Horses evolved to roam freely. The Farm Animal Welfare Council have described five Freedoms that allow an animal, kept by man, to keep their correct physical and mental state.
1.Freedom from Hunger and Thirst – by ready access to fresh water and a diet to maintain full health and vigor.
2.Freedom from Discomfort – by providing an appropriate environment including shelter and a comfortable resting area.
3.Freedom from Pain, Injury or Disease – by prevention or rapid diagnosis and treatment.
4.Freedom to Express Normal Behaviour – by providing sufficient space, proper facilities and company of the animal’s own kind.
5.Freedom from Fear and Distress – by ensuring conditions and treatment which avoid mental suffering.
These freedoms define ideal states rather than welfare standards. However, horses must be protected from unnecessary suffering. Proper care of a horse can be seen as a multi skilled operation. In fact, when looking at the bigger picture it is almost overwhelming what needs to be taken into consideration. A straight forward approach to record keeping can help simplify what at first may appear a daunting task. Keeping a calendar of important dates in the tack room diary or wall will help to develop a routine. Worming, immunisations and farrier appointments are some of the details which should be noted. Whatever your approach, it is important to both schedule and record these appointments, this structured approach will not only help maintain your horses’ health but helps avoid unnecessary costs.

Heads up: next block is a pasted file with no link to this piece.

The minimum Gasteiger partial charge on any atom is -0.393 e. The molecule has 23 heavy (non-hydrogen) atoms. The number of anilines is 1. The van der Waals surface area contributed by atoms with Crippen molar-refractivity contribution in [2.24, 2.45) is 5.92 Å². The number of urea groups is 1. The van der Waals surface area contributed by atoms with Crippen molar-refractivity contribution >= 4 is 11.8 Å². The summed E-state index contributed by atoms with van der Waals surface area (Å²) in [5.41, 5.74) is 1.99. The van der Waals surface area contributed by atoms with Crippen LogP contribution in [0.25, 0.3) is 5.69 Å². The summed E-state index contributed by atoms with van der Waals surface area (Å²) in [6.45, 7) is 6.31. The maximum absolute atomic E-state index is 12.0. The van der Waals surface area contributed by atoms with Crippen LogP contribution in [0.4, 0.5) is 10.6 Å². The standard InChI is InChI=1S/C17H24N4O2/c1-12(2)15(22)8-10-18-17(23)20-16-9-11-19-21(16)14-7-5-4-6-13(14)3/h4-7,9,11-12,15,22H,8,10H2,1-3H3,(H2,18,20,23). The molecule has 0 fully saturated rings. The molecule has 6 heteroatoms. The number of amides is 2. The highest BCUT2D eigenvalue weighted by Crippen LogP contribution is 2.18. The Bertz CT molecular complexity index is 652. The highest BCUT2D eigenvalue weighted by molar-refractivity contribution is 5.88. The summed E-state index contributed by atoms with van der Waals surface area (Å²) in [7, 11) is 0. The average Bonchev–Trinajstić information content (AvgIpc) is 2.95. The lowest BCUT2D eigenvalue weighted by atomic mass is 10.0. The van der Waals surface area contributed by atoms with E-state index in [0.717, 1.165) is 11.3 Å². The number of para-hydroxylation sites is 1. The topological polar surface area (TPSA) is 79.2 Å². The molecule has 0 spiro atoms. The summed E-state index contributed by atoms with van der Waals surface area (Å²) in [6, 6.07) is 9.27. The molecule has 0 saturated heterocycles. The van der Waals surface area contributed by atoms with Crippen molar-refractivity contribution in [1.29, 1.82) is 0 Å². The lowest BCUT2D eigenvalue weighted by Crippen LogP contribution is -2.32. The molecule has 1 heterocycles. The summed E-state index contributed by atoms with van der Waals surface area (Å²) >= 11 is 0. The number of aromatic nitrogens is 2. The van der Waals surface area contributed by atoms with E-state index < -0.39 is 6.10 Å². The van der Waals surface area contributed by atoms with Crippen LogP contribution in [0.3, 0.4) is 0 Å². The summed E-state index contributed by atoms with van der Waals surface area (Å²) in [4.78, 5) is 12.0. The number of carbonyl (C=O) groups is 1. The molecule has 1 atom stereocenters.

In addition to noting these routine events, daily observation is of paramount importance. Care must be taken in monitoring feed and water intake as well the effect of the environment. Each season presents different challenges, and as a result, our management will be vastly different during the hot strenuous summer months to the wet, dark winter months.
In this guide we will address two of the main seasonal conditions that affect horses’ health. Although we will discuss how to routinely care and prevent problems. it must always be remembered that ultimately a serious condition must be treated by a veterinarian. If you have any doubts, please call your vet!